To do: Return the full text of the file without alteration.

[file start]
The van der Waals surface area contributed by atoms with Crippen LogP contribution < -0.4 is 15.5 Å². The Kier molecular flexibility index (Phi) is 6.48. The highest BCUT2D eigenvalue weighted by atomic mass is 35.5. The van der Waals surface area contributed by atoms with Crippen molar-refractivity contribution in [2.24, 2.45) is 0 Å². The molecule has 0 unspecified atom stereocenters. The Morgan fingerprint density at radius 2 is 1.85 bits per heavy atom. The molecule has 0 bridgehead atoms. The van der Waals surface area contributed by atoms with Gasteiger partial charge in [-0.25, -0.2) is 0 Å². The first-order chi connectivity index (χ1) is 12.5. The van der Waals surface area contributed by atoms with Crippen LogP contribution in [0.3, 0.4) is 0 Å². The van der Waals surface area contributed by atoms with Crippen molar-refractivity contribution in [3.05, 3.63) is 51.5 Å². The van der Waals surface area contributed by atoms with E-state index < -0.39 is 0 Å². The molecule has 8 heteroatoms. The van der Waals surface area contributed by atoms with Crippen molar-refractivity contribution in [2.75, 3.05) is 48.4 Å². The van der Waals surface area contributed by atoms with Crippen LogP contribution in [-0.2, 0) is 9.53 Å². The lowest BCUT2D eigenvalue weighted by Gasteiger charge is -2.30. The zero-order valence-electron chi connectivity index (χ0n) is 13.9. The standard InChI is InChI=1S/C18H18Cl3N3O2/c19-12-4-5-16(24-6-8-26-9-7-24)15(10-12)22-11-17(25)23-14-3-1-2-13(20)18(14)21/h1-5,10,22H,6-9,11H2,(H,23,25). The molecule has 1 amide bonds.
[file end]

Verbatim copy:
The van der Waals surface area contributed by atoms with Crippen LogP contribution < -0.4 is 15.5 Å². The Kier molecular flexibility index (Phi) is 6.48. The highest BCUT2D eigenvalue weighted by atomic mass is 35.5. The van der Waals surface area contributed by atoms with Crippen molar-refractivity contribution in [2.24, 2.45) is 0 Å². The molecule has 0 unspecified atom stereocenters. The Morgan fingerprint density at radius 2 is 1.85 bits per heavy atom. The molecule has 0 bridgehead atoms. The van der Waals surface area contributed by atoms with Gasteiger partial charge in [-0.25, -0.2) is 0 Å². The first-order chi connectivity index (χ1) is 12.5. The van der Waals surface area contributed by atoms with Crippen LogP contribution in [0.3, 0.4) is 0 Å². The van der Waals surface area contributed by atoms with Crippen molar-refractivity contribution in [3.05, 3.63) is 51.5 Å². The van der Waals surface area contributed by atoms with E-state index < -0.39 is 0 Å². The molecule has 8 heteroatoms. The van der Waals surface area contributed by atoms with Crippen molar-refractivity contribution in [2.75, 3.05) is 48.4 Å². The van der Waals surface area contributed by atoms with Crippen LogP contribution in [-0.2, 0) is 9.53 Å². The lowest BCUT2D eigenvalue weighted by Gasteiger charge is -2.30. The zero-order valence-electron chi connectivity index (χ0n) is 13.9. The standard InChI is InChI=1S/C18H18Cl3N3O2/c19-12-4-5-16(24-6-8-26-9-7-24)15(10-12)22-11-17(25)23-14-3-1-2-13(20)18(14)21/h1-5,10,22H,6-9,11H2,(H,23,25). The molecule has 1 amide bonds.